When Matt Findley says "we're bringing dungeon crawling back" I can't help but picture the inXile co-founder and president wearing a waistcoat with the shirt sleeves rolled up. Then, in my mind, he starts Moonwalking to a fat beat... while demoing Hunted: The Demon's Forge to a room full of hung-over game journalists... with an Xbox 360 pad in his hands.
But this is the games industry, and, generally, the word "sexy" doesn't apply. Game creators don't have names like Justin Timberlake, can't dance like Michael Jackson and aren't, generally, fit (is Cliff Bleszinski fit?).
Instead, game creators tend to look like middle-aged Dungeons & Dragons fans, tend to have names like Matt Findley and tend to work for companies called something like inXile Entertainment. And make games with silly titles, like Hunted: The Demon's Forge.
So, when Matt Findley says "we're bringing dungeon crawling back" there's absolutely no chance of some impossibly attractive woman popping out on stage to lick his face.
In any case, to say Hunted is bringing dungeon crawling back only tells half the story. It's a dungeon crawler in the sense that there are dark, dank dungeons to explore, but really it's a third-person two-player co-op cover-based action game.
"I can remember design meetings back in the mid-Nineties at Interplay when we were making a game called Stonekeep," Matt recalls.
"It was this beautiful rendered dungeon crawl type product. We were looking at the game thinking, man, some day the technology is going to exist that is going to allow us to do this in real time 3D. And we're going to have flying cars and it's going to be great!
"We were waiting for the technology to catch up with the dream. We started messing around with the Unreal Engine 3 a few years ago and we realised the technology had completely caught up to us. It was time to try to realise the dream and bring the genre back."
This is the crux of what you need to know about Hunted: it's old school in a very modern way. If the phrase "dungeon crawler" gives you the fear, fear not, because Hunted's reality is more Gears of War than Diablo.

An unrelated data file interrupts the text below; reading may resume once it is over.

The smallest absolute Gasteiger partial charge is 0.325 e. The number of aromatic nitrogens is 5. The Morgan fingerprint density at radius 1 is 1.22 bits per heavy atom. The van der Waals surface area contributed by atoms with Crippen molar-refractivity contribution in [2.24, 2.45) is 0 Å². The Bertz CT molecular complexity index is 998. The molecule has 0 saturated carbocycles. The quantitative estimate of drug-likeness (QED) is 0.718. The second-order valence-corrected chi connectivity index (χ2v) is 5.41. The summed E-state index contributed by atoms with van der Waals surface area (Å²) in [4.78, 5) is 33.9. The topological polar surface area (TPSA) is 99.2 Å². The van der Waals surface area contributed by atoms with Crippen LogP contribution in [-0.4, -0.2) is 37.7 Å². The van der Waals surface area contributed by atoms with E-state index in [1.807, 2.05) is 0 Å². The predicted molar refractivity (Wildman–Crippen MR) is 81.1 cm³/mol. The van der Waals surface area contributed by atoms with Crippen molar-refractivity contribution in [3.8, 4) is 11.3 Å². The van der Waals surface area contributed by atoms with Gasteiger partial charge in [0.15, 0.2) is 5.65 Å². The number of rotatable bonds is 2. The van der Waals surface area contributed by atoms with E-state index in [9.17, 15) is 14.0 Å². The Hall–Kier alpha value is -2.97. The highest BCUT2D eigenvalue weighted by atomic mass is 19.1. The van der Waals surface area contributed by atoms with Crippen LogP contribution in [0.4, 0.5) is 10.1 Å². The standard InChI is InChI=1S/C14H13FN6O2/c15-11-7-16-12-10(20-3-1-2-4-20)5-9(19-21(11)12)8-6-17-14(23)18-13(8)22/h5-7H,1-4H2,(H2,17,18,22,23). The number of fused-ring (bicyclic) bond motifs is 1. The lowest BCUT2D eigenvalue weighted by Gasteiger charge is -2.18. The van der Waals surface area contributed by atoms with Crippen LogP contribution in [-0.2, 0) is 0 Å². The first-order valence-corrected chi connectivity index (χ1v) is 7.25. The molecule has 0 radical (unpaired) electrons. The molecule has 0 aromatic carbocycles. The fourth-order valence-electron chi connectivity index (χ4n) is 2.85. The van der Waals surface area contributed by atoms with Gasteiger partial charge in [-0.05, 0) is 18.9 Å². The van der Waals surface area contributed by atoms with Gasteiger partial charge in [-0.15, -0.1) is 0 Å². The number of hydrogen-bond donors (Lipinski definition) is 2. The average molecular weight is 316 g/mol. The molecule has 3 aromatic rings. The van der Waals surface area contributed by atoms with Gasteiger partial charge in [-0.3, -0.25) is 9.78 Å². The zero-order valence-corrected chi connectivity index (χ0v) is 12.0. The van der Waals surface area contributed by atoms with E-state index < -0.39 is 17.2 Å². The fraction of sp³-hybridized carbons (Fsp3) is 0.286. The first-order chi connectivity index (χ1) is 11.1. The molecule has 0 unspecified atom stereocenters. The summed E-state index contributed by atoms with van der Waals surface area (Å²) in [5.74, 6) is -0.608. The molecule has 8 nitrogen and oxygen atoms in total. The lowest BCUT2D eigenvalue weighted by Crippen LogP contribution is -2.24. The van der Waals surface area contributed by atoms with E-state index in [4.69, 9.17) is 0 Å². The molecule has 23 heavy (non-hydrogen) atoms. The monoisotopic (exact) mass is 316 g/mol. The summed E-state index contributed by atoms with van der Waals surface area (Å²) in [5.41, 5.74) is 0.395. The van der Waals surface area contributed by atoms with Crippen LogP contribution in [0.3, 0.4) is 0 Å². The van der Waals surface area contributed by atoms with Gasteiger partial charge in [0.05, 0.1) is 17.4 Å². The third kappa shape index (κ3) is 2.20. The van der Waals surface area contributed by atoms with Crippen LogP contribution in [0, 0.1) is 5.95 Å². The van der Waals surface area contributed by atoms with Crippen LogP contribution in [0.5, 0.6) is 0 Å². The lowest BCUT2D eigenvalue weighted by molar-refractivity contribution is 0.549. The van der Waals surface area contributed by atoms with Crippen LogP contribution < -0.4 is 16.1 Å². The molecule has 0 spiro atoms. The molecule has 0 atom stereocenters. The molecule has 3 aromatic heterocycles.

Extending the comparison with Epic's sci-fi epic, Hunted's Marcus and Dom are E'lara and Caddoc, two mercenaries on the hunt for gold. E'lara, a scantily clad ranger, fires arrows from a bow. Caddoc is a huge, burley sword master who, unlike E'lara, likes to get up close and personal with his enemies, parrying their attacks with a shield and slicing and dicing with a giant blade.
E'lara and Caddoc look as stereotypically heroic fantasy as they sound. E'lara might have been spat out by that computer from Weird Science, and Caddoc's broad shoulders might have been carved from the same stone used to fashion He-Man. But to criticise Hunted's generic design is to criticise gaming; a medium spammed to within an inch of its life with dwarves and elves and magic spells and demons and orcs and blazing torches.
The combat is based on three styles - ranged, melee and magic - but E'lara and Caddoc play very differently. E'lara, who glides across the battlefield as if walking down a catwalk, hides behind cover, popping out every now and again to fire off arrows at skeletons and demons and orcs. Sometimes, when enemies go down but not out, you have the option to do a context sensitive execution move. In E'lara's case, the camera follows her arrow as it zips across the air into the unlucky enemy's flesh. Or bones, if they're a skeleton.
Caddoc, on the other hand, moves his planet-sized frame with a Hercules-like gravitas. His attack style combines sword swipes with shield bashes; he's a tank in the most traditional fantasy sense. And unlike E'lara, Caddoc's execution moves are all about being up in his enemies' faces. One sees him rip a skeleton's arm off and knock its head clean off with it. Nice.
While you'll get a very different experience from each character, both share an aptitude for magic. E'lara, for example, can create a halo of lightning energy around Caddoc, called Battle Charge, which buffs him for a short period of time. If enough points are spent in the appropriate skill, Caddoc can use elemental weapons. The game fuses tried and trusted role-playing mechanics - weapon upgrading and skill trees - with more fluid action combat, which, hopefully, will please both camps.